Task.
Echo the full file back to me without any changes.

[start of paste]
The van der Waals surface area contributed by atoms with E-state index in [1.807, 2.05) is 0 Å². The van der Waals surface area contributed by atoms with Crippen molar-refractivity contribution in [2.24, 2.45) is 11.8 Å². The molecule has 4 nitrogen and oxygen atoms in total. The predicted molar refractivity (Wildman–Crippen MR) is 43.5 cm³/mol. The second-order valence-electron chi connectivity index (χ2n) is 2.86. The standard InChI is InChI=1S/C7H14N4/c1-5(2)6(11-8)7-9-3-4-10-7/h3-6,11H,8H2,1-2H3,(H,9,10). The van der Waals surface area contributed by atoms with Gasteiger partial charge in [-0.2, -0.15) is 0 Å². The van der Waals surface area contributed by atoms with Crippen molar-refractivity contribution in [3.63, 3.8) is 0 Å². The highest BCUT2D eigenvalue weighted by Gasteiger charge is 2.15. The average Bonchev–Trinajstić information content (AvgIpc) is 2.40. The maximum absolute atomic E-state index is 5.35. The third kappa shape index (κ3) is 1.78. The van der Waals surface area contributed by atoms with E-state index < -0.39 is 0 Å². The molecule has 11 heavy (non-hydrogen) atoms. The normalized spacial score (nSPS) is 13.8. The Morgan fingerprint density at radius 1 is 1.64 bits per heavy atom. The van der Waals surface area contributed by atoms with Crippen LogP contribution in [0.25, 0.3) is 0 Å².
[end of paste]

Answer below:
The van der Waals surface area contributed by atoms with E-state index in [1.807, 2.05) is 0 Å². The van der Waals surface area contributed by atoms with Crippen molar-refractivity contribution in [2.24, 2.45) is 11.8 Å². The molecule has 4 nitrogen and oxygen atoms in total. The predicted molar refractivity (Wildman–Crippen MR) is 43.5 cm³/mol. The second-order valence-electron chi connectivity index (χ2n) is 2.86. The standard InChI is InChI=1S/C7H14N4/c1-5(2)6(11-8)7-9-3-4-10-7/h3-6,11H,8H2,1-2H3,(H,9,10). The van der Waals surface area contributed by atoms with Gasteiger partial charge in [-0.2, -0.15) is 0 Å². The van der Waals surface area contributed by atoms with Crippen molar-refractivity contribution in [3.63, 3.8) is 0 Å². The highest BCUT2D eigenvalue weighted by Gasteiger charge is 2.15. The average Bonchev–Trinajstić information content (AvgIpc) is 2.40. The maximum absolute atomic E-state index is 5.35. The third kappa shape index (κ3) is 1.78. The van der Waals surface area contributed by atoms with E-state index < -0.39 is 0 Å². The molecule has 11 heavy (non-hydrogen) atoms. The normalized spacial score (nSPS) is 13.8. The Morgan fingerprint density at radius 1 is 1.64 bits per heavy atom. The van der Waals surface area contributed by atoms with Crippen LogP contribution in [0.25, 0.3) is 0 Å².